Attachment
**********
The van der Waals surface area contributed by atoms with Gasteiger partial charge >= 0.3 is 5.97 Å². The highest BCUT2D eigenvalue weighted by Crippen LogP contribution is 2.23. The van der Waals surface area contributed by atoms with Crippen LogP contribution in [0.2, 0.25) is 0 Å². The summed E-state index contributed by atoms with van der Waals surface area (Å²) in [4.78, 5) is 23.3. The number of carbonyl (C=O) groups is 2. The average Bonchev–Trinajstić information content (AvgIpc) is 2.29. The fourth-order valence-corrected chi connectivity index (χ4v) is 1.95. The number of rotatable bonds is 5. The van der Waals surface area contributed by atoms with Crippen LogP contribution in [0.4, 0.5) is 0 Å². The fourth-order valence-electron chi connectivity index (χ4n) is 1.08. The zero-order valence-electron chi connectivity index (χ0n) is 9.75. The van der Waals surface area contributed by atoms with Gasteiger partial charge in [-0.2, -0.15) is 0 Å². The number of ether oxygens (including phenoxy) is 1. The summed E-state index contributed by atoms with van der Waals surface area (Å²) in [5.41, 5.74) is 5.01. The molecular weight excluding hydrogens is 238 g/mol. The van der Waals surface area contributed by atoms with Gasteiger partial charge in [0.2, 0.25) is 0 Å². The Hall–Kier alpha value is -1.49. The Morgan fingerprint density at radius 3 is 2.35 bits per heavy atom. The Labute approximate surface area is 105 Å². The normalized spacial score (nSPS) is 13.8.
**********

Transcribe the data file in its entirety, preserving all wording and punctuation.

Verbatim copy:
The van der Waals surface area contributed by atoms with Gasteiger partial charge >= 0.3 is 5.97 Å². The highest BCUT2D eigenvalue weighted by Crippen LogP contribution is 2.23. The van der Waals surface area contributed by atoms with Crippen LogP contribution in [0.2, 0.25) is 0 Å². The summed E-state index contributed by atoms with van der Waals surface area (Å²) in [4.78, 5) is 23.3. The number of carbonyl (C=O) groups is 2. The average Bonchev–Trinajstić information content (AvgIpc) is 2.29. The fourth-order valence-corrected chi connectivity index (χ4v) is 1.95. The number of rotatable bonds is 5. The van der Waals surface area contributed by atoms with Crippen LogP contribution in [0.4, 0.5) is 0 Å². The fourth-order valence-electron chi connectivity index (χ4n) is 1.08. The zero-order valence-electron chi connectivity index (χ0n) is 9.75. The van der Waals surface area contributed by atoms with Gasteiger partial charge in [-0.2, -0.15) is 0 Å². The number of ether oxygens (including phenoxy) is 1. The summed E-state index contributed by atoms with van der Waals surface area (Å²) in [5.41, 5.74) is 5.01. The molecular weight excluding hydrogens is 238 g/mol. The van der Waals surface area contributed by atoms with Gasteiger partial charge in [0.2, 0.25) is 0 Å². The Hall–Kier alpha value is -1.49. The Morgan fingerprint density at radius 3 is 2.35 bits per heavy atom. The Labute approximate surface area is 105 Å². The normalized spacial score (nSPS) is 13.8.